Mum was the word for Facebook in Myanmar : Rohingya Genocide

Facebook had at least two direct warnings before the 2014 riots that hate speech was exploding on the platform and could have real-world consequences.
Aela Callan, a foreign correspondent on a fellowship from Stanford University, met with Elliot Schrage, vice president of global communications for Facebook, in November 2013 to discuss hate speech and fake user pages that were pervasive in Myanmar. Callan returned to the company’s Menlo Park, California, headquarters in early March 2014, after follow-up meetings, with an official from a Myanmar tech civil society organization to again raise the issues with the company and show Facebook “how serious it [hate speech and disinformation] was,” Callan says.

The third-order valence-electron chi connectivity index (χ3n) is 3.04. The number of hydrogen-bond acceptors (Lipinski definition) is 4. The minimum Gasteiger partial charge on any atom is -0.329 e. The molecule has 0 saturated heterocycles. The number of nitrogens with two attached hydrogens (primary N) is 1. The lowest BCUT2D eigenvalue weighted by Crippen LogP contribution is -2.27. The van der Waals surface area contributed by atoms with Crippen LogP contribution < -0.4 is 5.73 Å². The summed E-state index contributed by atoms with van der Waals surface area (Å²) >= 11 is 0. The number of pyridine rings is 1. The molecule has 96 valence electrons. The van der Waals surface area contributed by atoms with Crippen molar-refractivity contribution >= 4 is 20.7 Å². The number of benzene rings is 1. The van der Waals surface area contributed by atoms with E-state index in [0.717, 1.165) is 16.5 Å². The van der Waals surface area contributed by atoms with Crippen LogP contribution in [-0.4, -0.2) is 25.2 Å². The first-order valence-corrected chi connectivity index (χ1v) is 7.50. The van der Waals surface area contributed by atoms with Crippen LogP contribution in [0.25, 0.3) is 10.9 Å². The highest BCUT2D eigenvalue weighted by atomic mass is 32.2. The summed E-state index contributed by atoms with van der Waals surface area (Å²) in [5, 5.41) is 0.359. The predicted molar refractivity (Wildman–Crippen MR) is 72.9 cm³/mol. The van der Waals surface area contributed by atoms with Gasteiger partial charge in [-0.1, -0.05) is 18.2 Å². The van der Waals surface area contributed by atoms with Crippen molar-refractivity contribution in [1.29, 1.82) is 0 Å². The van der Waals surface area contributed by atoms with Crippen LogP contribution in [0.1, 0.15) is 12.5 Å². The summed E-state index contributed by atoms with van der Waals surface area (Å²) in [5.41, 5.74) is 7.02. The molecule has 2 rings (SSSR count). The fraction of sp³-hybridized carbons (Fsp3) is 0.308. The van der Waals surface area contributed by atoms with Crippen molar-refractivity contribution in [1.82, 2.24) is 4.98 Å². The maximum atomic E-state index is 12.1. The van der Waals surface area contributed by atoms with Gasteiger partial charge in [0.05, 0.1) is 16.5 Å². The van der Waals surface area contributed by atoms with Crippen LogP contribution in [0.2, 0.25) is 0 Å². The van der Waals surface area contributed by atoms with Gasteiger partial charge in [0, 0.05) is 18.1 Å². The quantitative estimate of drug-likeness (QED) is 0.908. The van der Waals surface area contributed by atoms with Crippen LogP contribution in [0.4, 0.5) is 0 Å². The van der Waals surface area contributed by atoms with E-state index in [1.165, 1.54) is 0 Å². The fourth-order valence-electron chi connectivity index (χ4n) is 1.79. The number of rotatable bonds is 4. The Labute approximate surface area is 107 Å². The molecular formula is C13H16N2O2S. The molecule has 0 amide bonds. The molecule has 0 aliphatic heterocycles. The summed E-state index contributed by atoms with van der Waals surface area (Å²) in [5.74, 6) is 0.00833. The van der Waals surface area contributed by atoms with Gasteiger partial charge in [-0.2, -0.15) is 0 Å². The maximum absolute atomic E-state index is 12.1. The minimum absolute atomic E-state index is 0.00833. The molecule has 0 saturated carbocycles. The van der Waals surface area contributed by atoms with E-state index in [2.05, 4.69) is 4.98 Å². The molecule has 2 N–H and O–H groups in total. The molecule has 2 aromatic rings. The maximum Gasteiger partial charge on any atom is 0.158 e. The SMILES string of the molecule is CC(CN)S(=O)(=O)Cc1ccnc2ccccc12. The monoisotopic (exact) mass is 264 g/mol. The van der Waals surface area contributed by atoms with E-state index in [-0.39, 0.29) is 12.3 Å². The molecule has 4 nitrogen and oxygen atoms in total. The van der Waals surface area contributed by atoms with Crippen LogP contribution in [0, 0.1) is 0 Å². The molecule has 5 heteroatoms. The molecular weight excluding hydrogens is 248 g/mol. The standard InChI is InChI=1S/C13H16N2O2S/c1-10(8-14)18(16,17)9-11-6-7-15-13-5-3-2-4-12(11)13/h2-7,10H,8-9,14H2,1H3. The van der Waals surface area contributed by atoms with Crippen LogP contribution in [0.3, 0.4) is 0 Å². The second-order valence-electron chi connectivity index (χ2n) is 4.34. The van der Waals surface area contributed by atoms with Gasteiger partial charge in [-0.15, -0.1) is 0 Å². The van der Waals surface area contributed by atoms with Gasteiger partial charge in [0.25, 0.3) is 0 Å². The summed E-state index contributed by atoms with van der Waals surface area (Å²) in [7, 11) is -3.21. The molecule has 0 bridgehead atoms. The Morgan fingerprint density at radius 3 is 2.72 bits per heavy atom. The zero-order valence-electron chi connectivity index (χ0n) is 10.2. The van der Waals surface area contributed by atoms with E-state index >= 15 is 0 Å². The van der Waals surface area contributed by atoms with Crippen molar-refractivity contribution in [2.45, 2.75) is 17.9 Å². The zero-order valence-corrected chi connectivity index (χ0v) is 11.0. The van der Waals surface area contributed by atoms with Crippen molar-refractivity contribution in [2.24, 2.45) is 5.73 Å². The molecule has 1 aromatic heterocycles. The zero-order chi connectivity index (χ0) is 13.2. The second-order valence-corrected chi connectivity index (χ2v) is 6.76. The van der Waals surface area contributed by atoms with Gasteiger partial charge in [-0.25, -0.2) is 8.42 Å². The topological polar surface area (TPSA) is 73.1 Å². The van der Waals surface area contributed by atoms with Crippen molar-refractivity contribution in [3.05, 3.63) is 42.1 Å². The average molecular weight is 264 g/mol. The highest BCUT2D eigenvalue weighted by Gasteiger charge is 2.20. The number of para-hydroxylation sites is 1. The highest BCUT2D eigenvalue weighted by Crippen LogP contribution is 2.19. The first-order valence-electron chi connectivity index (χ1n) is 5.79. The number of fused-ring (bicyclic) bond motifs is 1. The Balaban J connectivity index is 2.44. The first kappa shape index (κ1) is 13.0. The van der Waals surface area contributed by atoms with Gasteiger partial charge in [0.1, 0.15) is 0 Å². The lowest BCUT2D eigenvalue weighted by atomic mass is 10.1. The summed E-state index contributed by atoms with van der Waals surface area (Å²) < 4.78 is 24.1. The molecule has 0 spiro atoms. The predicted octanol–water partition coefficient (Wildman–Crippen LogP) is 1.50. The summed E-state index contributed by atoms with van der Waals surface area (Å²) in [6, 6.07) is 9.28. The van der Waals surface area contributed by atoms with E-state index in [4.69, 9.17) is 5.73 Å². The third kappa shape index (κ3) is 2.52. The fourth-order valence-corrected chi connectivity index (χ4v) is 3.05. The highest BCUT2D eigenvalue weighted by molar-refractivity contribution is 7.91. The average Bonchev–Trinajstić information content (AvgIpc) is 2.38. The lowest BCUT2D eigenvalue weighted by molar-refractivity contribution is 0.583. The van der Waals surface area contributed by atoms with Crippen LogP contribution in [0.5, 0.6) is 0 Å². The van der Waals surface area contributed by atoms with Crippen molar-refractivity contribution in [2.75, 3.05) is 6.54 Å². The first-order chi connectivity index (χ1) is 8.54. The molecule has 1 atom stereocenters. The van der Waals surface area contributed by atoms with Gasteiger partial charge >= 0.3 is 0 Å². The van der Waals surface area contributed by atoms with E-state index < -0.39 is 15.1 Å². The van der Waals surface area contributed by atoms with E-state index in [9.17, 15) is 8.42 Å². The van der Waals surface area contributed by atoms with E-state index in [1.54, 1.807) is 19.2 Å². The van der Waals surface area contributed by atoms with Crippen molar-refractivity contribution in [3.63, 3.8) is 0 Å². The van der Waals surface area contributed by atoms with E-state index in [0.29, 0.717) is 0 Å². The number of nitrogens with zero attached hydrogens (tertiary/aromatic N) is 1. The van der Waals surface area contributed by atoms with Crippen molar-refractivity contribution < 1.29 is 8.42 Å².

But Facebook’s sprawling bureaucracy and its excitement over the potential of the the Myanmar market appeared to override concerns about the proliferation of hate speech. At the time, the company had just one Burmese speaker based in Dublin, Ireland, to review Burmese language content flagged as problematic, Callan was told.

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